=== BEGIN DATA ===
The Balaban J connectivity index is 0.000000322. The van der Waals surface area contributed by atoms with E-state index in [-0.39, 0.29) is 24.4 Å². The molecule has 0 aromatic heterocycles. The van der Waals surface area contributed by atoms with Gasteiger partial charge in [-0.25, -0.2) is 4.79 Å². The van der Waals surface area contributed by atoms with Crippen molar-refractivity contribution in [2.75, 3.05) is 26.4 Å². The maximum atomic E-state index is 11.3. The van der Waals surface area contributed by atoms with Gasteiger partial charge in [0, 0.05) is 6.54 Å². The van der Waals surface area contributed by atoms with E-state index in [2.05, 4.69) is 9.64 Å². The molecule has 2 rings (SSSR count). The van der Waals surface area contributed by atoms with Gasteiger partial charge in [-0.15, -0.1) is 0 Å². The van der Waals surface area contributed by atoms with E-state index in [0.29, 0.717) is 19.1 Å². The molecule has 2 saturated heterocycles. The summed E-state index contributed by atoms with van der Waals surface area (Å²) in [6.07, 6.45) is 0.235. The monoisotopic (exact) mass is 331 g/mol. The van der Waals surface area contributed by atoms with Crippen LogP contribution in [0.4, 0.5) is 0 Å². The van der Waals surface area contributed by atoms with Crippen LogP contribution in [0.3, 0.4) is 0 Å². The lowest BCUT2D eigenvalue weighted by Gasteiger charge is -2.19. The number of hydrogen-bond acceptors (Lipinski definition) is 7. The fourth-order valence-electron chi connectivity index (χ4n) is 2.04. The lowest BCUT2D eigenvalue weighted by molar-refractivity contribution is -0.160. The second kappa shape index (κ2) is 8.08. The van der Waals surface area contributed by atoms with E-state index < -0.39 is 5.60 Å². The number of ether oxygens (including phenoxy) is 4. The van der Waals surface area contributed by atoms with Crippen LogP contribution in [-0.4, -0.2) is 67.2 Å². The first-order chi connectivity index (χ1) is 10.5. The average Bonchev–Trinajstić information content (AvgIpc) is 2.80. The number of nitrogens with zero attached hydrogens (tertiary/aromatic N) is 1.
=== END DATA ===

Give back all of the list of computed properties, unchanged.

The Balaban J connectivity index is 0.000000322. The van der Waals surface area contributed by atoms with E-state index in [-0.39, 0.29) is 24.4 Å². The molecule has 0 aromatic heterocycles. The van der Waals surface area contributed by atoms with Gasteiger partial charge in [-0.25, -0.2) is 4.79 Å². The van der Waals surface area contributed by atoms with Crippen molar-refractivity contribution in [2.75, 3.05) is 26.4 Å². The maximum atomic E-state index is 11.3. The van der Waals surface area contributed by atoms with Gasteiger partial charge in [0, 0.05) is 6.54 Å². The van der Waals surface area contributed by atoms with E-state index in [2.05, 4.69) is 9.64 Å². The molecule has 2 rings (SSSR count). The van der Waals surface area contributed by atoms with Gasteiger partial charge in [-0.15, -0.1) is 0 Å². The van der Waals surface area contributed by atoms with E-state index in [0.29, 0.717) is 19.1 Å². The molecule has 2 saturated heterocycles. The summed E-state index contributed by atoms with van der Waals surface area (Å²) in [6.07, 6.45) is 0.235. The monoisotopic (exact) mass is 331 g/mol. The van der Waals surface area contributed by atoms with Crippen LogP contribution in [0.4, 0.5) is 0 Å². The van der Waals surface area contributed by atoms with Crippen LogP contribution in [0.3, 0.4) is 0 Å². The lowest BCUT2D eigenvalue weighted by Gasteiger charge is -2.19. The number of hydrogen-bond acceptors (Lipinski definition) is 7. The fourth-order valence-electron chi connectivity index (χ4n) is 2.04. The lowest BCUT2D eigenvalue weighted by molar-refractivity contribution is -0.160. The second kappa shape index (κ2) is 8.08. The van der Waals surface area contributed by atoms with E-state index < -0.39 is 5.60 Å². The number of ether oxygens (including phenoxy) is 4. The van der Waals surface area contributed by atoms with Crippen LogP contribution in [-0.4, -0.2) is 67.2 Å². The first-order chi connectivity index (χ1) is 10.5. The average Bonchev–Trinajstić information content (AvgIpc) is 2.80. The number of nitrogens with zero attached hydrogens (tertiary/aromatic N) is 1.